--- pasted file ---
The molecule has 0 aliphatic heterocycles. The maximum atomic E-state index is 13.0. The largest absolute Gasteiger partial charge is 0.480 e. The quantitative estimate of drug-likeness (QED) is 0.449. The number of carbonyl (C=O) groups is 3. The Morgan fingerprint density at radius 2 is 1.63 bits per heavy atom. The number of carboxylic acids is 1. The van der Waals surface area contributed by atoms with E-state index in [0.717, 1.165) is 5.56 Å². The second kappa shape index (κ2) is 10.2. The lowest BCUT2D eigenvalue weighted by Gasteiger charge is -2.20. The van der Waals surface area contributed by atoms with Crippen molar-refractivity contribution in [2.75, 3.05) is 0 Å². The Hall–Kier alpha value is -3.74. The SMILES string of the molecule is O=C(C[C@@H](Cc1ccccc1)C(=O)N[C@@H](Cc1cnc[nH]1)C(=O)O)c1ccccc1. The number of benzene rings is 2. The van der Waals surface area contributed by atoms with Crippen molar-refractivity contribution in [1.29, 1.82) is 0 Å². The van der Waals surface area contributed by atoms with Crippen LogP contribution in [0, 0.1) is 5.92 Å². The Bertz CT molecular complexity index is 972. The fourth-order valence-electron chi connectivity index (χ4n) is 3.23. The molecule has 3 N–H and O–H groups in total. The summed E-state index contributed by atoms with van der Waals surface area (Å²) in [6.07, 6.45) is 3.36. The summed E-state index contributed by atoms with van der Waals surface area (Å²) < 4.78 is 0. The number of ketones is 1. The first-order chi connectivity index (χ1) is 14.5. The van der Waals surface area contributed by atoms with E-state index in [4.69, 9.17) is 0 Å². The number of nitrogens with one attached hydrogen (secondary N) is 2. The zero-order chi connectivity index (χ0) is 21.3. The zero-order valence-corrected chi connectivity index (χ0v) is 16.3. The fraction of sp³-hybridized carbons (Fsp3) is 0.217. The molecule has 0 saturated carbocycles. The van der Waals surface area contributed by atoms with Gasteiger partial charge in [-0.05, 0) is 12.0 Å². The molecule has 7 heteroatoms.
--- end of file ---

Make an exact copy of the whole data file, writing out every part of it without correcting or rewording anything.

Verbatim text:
The molecule has 0 aliphatic heterocycles. The maximum atomic E-state index is 13.0. The largest absolute Gasteiger partial charge is 0.480 e. The quantitative estimate of drug-likeness (QED) is 0.449. The number of carbonyl (C=O) groups is 3. The Morgan fingerprint density at radius 2 is 1.63 bits per heavy atom. The number of carboxylic acids is 1. The van der Waals surface area contributed by atoms with E-state index in [0.717, 1.165) is 5.56 Å². The second kappa shape index (κ2) is 10.2. The lowest BCUT2D eigenvalue weighted by Gasteiger charge is -2.20. The van der Waals surface area contributed by atoms with Crippen molar-refractivity contribution in [2.75, 3.05) is 0 Å². The Hall–Kier alpha value is -3.74. The SMILES string of the molecule is O=C(C[C@@H](Cc1ccccc1)C(=O)N[C@@H](Cc1cnc[nH]1)C(=O)O)c1ccccc1. The number of benzene rings is 2. The van der Waals surface area contributed by atoms with Crippen molar-refractivity contribution in [1.29, 1.82) is 0 Å². The van der Waals surface area contributed by atoms with Crippen LogP contribution in [0, 0.1) is 5.92 Å². The Bertz CT molecular complexity index is 972. The fourth-order valence-electron chi connectivity index (χ4n) is 3.23. The molecule has 3 N–H and O–H groups in total. The summed E-state index contributed by atoms with van der Waals surface area (Å²) in [6.07, 6.45) is 3.36. The summed E-state index contributed by atoms with van der Waals surface area (Å²) < 4.78 is 0. The number of ketones is 1. The first-order chi connectivity index (χ1) is 14.5. The van der Waals surface area contributed by atoms with E-state index in [4.69, 9.17) is 0 Å². The number of nitrogens with one attached hydrogen (secondary N) is 2. The zero-order chi connectivity index (χ0) is 21.3. The zero-order valence-corrected chi connectivity index (χ0v) is 16.3. The fraction of sp³-hybridized carbons (Fsp3) is 0.217. The molecule has 0 saturated carbocycles. The van der Waals surface area contributed by atoms with Gasteiger partial charge in [-0.05, 0) is 12.0 Å². The molecule has 7 heteroatoms.